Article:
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Thursday, June 29, 2017

Senate Repeal Plan Could Hurt States' Credit Ratings

Patrick Willard

Senior Director of Campaigns, Outreach, and Engagement (CORE)

While states are balancing their budgets and beginning a new fiscal year on July 1, credit rating agencies are warning that the new health care repeal plan could put a dent in future credit ratings for state bonds, making it harder for states to routinely borrow the money they need for education, transportation and other vital state priorities.

Reuters reported that both Moody’s Investor Service and Fitch Rating, leading industry research and credit rating agencies, said the Senate bill, if passed, would be a “credit negative for states” and “cause states to face downward pressure on their credit ratings.” This echoes what these two top credit ratings agencies said about the House-passed bill.

That’s not surprising since both bills gut the health care market place, take a wrecking ball to Medicaid, and pass massive costs onto states.

The Senate bill is particularly bad for state credit ratings because it cuts $772 billion in federal dollars from Medicaid. Those are costs states are going to have hard time absorbing. As an analyst in Fitch pointed out, the bill isn’t just about the Affordable Care Act, it’s about radically changing Medicaid.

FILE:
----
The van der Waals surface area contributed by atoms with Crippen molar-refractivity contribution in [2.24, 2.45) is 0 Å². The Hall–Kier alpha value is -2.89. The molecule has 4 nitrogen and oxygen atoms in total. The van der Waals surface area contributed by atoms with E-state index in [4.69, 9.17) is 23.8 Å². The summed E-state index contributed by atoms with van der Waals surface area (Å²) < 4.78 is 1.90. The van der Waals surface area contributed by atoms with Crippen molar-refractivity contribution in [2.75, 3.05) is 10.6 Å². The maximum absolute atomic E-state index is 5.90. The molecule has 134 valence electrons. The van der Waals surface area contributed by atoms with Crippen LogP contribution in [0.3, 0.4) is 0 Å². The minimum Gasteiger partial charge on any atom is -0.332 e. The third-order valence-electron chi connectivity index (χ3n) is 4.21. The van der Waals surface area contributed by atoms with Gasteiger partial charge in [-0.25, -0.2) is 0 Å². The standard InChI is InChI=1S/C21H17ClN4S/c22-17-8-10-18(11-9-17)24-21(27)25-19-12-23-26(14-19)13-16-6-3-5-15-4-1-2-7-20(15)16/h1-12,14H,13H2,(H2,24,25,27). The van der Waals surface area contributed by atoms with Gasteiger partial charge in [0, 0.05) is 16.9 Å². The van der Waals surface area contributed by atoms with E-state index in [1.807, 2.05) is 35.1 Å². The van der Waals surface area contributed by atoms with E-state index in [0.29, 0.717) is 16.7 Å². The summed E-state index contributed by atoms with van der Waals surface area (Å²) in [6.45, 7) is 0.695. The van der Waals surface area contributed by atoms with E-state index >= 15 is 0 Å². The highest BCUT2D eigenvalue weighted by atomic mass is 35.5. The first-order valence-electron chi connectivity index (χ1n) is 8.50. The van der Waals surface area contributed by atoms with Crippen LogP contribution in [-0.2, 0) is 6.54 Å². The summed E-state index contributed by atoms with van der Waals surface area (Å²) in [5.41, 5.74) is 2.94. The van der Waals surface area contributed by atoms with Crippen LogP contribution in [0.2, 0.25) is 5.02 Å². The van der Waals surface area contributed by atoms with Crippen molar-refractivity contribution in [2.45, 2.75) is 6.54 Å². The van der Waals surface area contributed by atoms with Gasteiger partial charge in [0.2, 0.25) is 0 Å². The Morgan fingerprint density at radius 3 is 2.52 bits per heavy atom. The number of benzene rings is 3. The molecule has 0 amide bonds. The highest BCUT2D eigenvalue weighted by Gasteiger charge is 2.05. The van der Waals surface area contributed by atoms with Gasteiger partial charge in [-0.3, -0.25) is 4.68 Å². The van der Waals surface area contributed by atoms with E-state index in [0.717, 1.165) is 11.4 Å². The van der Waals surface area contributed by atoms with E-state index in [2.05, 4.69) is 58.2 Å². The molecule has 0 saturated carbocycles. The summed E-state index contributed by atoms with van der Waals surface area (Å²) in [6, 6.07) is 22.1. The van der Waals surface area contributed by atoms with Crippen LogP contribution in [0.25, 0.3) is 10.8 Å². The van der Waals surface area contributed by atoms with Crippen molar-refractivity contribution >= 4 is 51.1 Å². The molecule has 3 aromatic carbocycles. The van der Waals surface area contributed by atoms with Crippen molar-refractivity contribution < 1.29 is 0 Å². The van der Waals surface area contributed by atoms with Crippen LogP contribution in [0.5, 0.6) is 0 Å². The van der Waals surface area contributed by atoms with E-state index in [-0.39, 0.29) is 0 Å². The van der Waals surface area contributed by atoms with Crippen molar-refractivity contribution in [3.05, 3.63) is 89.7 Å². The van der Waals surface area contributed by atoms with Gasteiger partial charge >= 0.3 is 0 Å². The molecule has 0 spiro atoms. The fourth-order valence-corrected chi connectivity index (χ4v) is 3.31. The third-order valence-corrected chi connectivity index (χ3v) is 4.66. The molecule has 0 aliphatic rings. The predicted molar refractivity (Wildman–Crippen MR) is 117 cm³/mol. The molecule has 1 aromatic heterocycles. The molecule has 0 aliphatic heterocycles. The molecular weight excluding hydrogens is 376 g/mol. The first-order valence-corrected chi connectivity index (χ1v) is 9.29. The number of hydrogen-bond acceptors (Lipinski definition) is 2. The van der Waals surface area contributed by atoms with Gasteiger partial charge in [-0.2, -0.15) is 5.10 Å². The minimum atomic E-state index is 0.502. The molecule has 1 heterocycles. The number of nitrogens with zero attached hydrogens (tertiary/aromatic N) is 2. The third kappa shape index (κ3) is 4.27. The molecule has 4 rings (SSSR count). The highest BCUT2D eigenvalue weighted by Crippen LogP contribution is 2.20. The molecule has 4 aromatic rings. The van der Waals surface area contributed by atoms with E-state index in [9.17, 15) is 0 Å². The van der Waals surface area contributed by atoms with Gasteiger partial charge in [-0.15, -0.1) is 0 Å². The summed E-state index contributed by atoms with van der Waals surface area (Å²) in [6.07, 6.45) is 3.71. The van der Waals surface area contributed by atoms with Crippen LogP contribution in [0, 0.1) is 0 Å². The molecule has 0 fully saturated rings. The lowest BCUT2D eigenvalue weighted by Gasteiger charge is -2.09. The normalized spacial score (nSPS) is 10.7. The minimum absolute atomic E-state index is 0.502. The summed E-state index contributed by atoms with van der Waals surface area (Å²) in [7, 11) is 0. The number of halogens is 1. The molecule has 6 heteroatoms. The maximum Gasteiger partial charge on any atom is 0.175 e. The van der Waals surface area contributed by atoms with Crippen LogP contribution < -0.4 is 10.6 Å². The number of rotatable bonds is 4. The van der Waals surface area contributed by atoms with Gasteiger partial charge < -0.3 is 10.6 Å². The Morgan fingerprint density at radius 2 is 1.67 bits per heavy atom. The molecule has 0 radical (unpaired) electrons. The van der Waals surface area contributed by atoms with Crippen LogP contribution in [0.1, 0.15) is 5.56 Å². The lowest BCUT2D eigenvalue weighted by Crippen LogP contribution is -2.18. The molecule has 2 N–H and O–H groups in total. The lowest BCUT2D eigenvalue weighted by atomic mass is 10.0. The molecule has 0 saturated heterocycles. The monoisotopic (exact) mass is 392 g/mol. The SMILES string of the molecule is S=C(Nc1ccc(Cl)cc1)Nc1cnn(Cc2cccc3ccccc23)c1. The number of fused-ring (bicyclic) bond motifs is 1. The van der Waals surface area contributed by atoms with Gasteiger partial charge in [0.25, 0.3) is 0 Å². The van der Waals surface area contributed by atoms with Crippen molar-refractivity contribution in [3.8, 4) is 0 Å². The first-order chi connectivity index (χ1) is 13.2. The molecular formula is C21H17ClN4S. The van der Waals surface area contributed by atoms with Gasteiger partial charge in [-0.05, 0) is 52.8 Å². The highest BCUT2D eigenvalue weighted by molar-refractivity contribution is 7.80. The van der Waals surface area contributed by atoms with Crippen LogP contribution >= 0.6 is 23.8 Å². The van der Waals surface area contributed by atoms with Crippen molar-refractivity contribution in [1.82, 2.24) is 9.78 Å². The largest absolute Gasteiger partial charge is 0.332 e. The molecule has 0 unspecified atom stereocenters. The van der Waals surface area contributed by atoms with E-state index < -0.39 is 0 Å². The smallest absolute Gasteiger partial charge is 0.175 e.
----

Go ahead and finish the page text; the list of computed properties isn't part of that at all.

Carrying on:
"[I]t’s Medicaid repeal and replace. Medicaid is a more than 50-year-old program, a partnership between states and the federal government, and both the Senate bill and the House bill propose really fundamental restructuring of how that program is funded," Eric Kim, Fitch's director of U.S. public finance, told Reuters.

States have always been able to count on reliable federal support for their Medicaid programs and the Senate bill upends that.

Why do credit ratings matter to states? A lower credit rating can make it harder and more expansive for state to borrow money, which can make it more expensive for states to undertake new projects—like infrastructure improvements. Higher borrowing costs can get passed on to state residents in higher taxes or reduced services in other areas, or improvement projects may just never happen. That can hurt state economies.

This recess, be sure to ask members of Congress who are home this week whether they support a bill that not only takes health coverage away from 22 million people, but which also hurts state economies.

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